The standing, therefore, of Peter and his companions on the mount of Olives was clearly not our standing at all. If any were, it was that of Moses and Elias on another mount. When the writer has heard, say the Jewish nation, or Jewish remnant, it must be remembered that he has given his account of this remnant, which I believe to be entirely a false one; for I find that those persons who walk in darkness and see no light are called upon to listen to the voice of God’s servant. I suppose no one will doubt who this is (Isaiah 51). They are owned of God in Isaiah 66. They are prepared to say “blessed be he that cometh” (Matt. 23). They love the name of the Lord, and take hold of His covenant (Isaiah 56). They understand (Dan. 1211); and further, in the New Testament (Rev. n), they are found (or, at any rate, a remnant is found), after “Christianity is withdrawn,” giving a clear distinct testimony, which upsets all that is said about this Jewish remnant here.

Again, “The New Testament ground is new ground: none enter thereon save through faith in Jesus as the Saviour, the present Saviour of sinners.” This clearly was not the faith of the disciples. “The cross of Jesus is the line of demarcation between the old things and the new.” “A Jew who fears God, but who trusts not in the blood of Jesus, is still on the old ground. Such may be preserved by God’s power from apostasy, but they have no communion with the things into which faith in Jesus now introduces.”

“In the New Testament they are known as amongst those who are ‘cast off,’ those lying under wrath ‘until the end,’ as identified with Jerusalem which now is, and is in bondage with her children; though if I step without the circle of New Testament ministry, I do find,” etc.

After referring to two elections, one suffering from men for confessing Jesus, the other from God for rejecting Him, we are told that if we do not clearly distinguish these two, then we should apply much of the New Testament to “a body, which, perhaps we should, if called on, feel it difficult to define, but which we should call Jews as distinguished from the church.” “But in Matthew 24 I see the Lord leading forth a remnant; then—a converted, believing, saved remnant.” It is to these He speaks on the Mount of Olives. They are a present, a manifested, election—they stand in grace—they had the depths of Jesus’ love and the Father’s opened up to them—they were constantly and only addressed as the church— they actually preached Christ crucified, and so “to confound these with any yet unmanifested remnant of righteous Jews … is to apply a principle to the New Testament which, it may be easily shewn, would subvert the very first elements of Christianity.”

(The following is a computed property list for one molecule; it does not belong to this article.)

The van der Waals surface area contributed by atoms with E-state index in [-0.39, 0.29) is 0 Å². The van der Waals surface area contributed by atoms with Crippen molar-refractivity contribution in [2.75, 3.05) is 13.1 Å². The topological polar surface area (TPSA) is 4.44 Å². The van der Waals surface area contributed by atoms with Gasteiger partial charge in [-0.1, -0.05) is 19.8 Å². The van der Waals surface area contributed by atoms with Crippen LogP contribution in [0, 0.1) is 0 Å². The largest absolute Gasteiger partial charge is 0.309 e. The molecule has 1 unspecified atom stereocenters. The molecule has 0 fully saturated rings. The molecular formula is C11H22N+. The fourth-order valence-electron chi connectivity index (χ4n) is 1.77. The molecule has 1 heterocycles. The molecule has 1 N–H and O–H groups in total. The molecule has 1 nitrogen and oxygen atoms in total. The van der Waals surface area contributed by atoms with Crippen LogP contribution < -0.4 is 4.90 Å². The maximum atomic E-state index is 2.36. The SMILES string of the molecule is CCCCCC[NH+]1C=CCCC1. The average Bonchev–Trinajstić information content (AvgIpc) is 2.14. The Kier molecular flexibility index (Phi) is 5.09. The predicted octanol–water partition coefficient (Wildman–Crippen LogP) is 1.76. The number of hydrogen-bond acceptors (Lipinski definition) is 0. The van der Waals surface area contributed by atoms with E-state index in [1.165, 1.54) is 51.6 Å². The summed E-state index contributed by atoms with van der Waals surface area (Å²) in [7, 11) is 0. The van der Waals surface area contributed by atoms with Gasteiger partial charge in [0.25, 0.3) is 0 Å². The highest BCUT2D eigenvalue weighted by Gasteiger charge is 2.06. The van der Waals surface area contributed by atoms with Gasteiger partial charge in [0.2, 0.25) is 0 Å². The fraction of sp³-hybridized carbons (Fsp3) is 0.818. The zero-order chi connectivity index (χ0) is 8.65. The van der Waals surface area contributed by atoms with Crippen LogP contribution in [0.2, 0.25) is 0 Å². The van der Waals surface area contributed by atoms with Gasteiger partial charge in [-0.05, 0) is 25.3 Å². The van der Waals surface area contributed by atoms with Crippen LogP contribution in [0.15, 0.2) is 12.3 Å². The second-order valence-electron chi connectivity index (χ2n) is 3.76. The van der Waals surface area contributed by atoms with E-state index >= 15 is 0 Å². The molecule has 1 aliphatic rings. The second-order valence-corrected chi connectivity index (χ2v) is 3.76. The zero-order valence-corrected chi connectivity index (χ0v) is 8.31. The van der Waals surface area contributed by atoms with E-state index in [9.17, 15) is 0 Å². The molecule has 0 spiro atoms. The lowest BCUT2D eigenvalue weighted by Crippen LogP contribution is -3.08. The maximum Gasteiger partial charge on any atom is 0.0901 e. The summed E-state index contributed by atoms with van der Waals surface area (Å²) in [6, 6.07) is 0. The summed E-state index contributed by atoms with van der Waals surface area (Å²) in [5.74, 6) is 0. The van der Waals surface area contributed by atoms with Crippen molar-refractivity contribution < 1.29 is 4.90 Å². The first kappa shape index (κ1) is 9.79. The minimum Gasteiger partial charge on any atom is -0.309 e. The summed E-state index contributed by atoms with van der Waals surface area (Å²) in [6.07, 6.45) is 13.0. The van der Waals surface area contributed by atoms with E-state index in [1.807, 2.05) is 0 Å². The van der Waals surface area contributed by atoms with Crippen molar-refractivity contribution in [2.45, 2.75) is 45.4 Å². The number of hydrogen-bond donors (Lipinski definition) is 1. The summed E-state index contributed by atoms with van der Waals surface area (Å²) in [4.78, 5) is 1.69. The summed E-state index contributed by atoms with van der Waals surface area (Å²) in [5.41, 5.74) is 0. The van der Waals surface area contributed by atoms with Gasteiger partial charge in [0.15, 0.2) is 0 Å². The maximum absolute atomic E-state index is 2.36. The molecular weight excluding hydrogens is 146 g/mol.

I shall not make any comment on the charge here made against brethren walking for years before the writer was converted, as they still are, in godliness and truth; because it seems to me that such a charge as “subverting the first elements of Christianity,” made without any proof at all but “it may be easily shewn,” is an immoral thing: it does not demand an answer, but, as a personal wrong, forgiveness. Those who would believe it on such a charge, have only to be prayed for as under the evident influence of party spirit.

But let us consider the matter of these statements, and not the charge. And here I know not whether to take some of the statements of the writer as proof of the views he opposes; or others in proof of the gross misstatements that are offered as truth; or both together to shew the contradictions into which he falls; or many, or all of them, to shew that he has overlooked all the real facts of the case in order to follow out his own ideas. Such a mass of confusion and contradiction I never met with.

“All such are still on the dark side of the pillar of testimony—whatever their condition. The cross of Jesus is the line of demarcation between the old things and the new.” On which side of this line of demarcation were the disciples whom Jesus addressed? But it will be said, Oh! but being with Jesus they were the other side of the cross really, though not in knowledge or faith. This itself, as to the dealings of God, is dangerous ground, because it sets aside the difference of the work being accomplished, and the value of faith in it. For, let us remark, that the question is not here, were they saved? but on what ground the Saviour made certain communications to them.

But the writer does not leave himself even this plea. He says, “a Jew who fears God, but who trusts not in the blood of Jesus, is still on the old ground” … “they have no communion with the things into which faith in Jesus now introduces.” Certainly one would suppose that the writer was writing expressly for the views he opposes.